Photo: Alex Wong/Getty Images
A first-of-its-kind study looks at how poverty effects the brain development of children. Photo: Alex Wong/Getty Images.

Supporting low-income families with cash could help infant brain development, per new research

The study from Baby’s First Years is the first of its kind to look at the effect of poverty reduction on early childhood.


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According to new research released on Monday, Jan. 24, supporting low-income families with cash could protect infants from the damaging effects that poverty has on brain development.

Baby's First Years clinical trial is the first direct study of poverty reduction in the United States to focus on early childhood.

The preliminary findings from the ongoing clinical trial, found that infants whose families received an extra $4,000 in annual income were more likely to show brain activity patterns associated with the development of thinking and learning.

Baby's First Years clinical trial is the first direct study of poverty reduction in the United States to focus on early childhood.

These discoveries come just weeks after the Child Tax Credit, which provided additional money to low-income parents, expired.

Previous research has shown that growing up in poverty impacts brain development, children who grew up in these conditions have lower rates of high school graduation and college attendance. 

But the new study goes deeper, highlighting a link between poverty and brain development. 

“All of the past work has been correlational. We could say based on past work that poverty is related to these differences, but we couldn’t say poverty is causing these differences. From a scientific perspective, the only way to answer that question is through a randomized clinical trial,” Dr. Kimberly Noble, co-author of the study and professor of neuroscience at Columbia University, told NBC News

Noble, along with researchers from six universities, recruited low-income women who had recently given birth in New Orleans, New York City, Omaha, Nebraska, and Minnesota’s Twin Cities.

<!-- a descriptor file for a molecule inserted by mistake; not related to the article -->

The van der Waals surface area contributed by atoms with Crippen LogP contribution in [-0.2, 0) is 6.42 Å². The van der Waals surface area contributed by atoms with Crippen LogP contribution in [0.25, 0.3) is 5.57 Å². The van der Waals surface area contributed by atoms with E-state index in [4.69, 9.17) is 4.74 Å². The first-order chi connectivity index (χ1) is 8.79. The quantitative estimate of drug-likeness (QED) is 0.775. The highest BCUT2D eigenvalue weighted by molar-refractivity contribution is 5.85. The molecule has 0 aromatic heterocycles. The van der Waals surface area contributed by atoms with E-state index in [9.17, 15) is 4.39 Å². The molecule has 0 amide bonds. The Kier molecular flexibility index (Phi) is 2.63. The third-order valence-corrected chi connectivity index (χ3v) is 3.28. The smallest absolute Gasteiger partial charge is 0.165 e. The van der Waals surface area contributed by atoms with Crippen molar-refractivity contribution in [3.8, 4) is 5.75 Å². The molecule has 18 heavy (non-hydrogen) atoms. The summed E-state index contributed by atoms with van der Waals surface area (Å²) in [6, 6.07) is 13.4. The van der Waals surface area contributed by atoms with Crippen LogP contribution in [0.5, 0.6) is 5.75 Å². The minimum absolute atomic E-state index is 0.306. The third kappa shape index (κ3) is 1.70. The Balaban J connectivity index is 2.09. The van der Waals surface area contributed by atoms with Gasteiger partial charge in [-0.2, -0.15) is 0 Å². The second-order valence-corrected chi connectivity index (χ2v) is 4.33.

The mothers, who are mostly Black and Latina, were randomized to receive either a debit card with a monthly gift of $333 or a nominal monthly gift of $20. This amounted to either an extra $3,996 or $240 in annual income. 

By intervening in this way, researchers were able to find out if there is a direct cause-and-effect relationship between cash support for low-income families and childhood development. The larger amount was chosen because it’s a feasible amount that could be included in policies that provide stipends to families living in poverty. 

Throughout four years, the team will make annual visits to the homes to measure the children’s brain activity, have the mothers complete a questionnaire and observe the mother and baby together. 

Proceedings from the first year of the trial were published Monday in the journal Proceedings of the National Academy of Sciences. These findings focused on brain activity in 435 one-year-olds in the study. 

As children grow older, they tend to have faster brain activity, which is associated with the subsequent development of skills necessary for learning. 

The babies in the families that received more money from the study had more of these fast brain waves compared to those in families that received the lower amount. 

“There are windows of opportunity or vulnerability when the brain changes in response to the psychosocial environment. It’s important to enrich, not deprive, children during these crucial periods of time,” said Dr. Joan Luby, a Samuel and Mae S. Ludwig professor of child psychiatry at the Washington University School of Medicine in St. Louis. 

The research team is currently working to collect more information on how the money was spent and what circumstances may have contributed to the changes in brain activity. 

But because the trial was randomized and controlled, “we know that the $333 per month must have changed children’s experiences or environments, and that their brains adapted to those changed circumstances,” Noble told NBC News

The Child Tax Credit, which provided low-income families with up to $300 a month per child, expired Jan. 14, and the Senate has been unable to come to an agreement on whether to extend the support. 

While renewal of the tax credit is uncertain, Luby believes the study should inform Congress on the “tremendous importance” of it. 



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